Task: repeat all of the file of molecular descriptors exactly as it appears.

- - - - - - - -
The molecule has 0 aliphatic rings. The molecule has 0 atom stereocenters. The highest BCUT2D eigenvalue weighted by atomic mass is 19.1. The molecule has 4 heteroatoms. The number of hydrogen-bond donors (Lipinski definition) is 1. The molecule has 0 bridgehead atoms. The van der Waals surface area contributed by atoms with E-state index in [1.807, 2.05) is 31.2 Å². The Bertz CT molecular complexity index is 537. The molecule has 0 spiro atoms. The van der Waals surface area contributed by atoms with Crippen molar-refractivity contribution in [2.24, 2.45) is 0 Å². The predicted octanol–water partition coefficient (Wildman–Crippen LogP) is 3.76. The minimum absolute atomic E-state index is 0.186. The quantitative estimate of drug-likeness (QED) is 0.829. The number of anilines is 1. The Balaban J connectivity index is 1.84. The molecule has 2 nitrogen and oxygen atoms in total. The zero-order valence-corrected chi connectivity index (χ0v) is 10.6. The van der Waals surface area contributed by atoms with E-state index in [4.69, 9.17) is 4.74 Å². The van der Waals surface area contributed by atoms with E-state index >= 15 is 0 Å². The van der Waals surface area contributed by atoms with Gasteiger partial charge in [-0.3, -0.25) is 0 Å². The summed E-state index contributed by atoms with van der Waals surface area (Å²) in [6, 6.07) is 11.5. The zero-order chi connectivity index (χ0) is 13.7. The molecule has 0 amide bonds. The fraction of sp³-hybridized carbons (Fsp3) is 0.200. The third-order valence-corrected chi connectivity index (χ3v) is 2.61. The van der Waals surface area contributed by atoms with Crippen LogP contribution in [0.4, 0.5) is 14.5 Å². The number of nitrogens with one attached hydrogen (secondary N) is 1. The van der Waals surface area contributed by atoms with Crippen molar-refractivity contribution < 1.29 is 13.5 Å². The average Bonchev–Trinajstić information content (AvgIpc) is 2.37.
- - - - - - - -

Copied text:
The molecule has 0 aliphatic rings. The molecule has 0 atom stereocenters. The highest BCUT2D eigenvalue weighted by atomic mass is 19.1. The molecule has 4 heteroatoms. The number of hydrogen-bond donors (Lipinski definition) is 1. The molecule has 0 bridgehead atoms. The van der Waals surface area contributed by atoms with E-state index in [1.807, 2.05) is 31.2 Å². The Bertz CT molecular complexity index is 537. The molecule has 0 spiro atoms. The van der Waals surface area contributed by atoms with Crippen molar-refractivity contribution in [2.24, 2.45) is 0 Å². The predicted octanol–water partition coefficient (Wildman–Crippen LogP) is 3.76. The minimum absolute atomic E-state index is 0.186. The quantitative estimate of drug-likeness (QED) is 0.829. The number of anilines is 1. The Balaban J connectivity index is 1.84. The molecule has 2 nitrogen and oxygen atoms in total. The zero-order valence-corrected chi connectivity index (χ0v) is 10.6. The van der Waals surface area contributed by atoms with E-state index in [4.69, 9.17) is 4.74 Å². The van der Waals surface area contributed by atoms with E-state index >= 15 is 0 Å². The van der Waals surface area contributed by atoms with Gasteiger partial charge in [-0.3, -0.25) is 0 Å². The summed E-state index contributed by atoms with van der Waals surface area (Å²) in [6, 6.07) is 11.5. The zero-order chi connectivity index (χ0) is 13.7. The molecule has 0 amide bonds. The fraction of sp³-hybridized carbons (Fsp3) is 0.200. The third-order valence-corrected chi connectivity index (χ3v) is 2.61. The van der Waals surface area contributed by atoms with Crippen LogP contribution in [0.4, 0.5) is 14.5 Å². The number of nitrogens with one attached hydrogen (secondary N) is 1. The van der Waals surface area contributed by atoms with Crippen molar-refractivity contribution < 1.29 is 13.5 Å². The average Bonchev–Trinajstić information content (AvgIpc) is 2.37.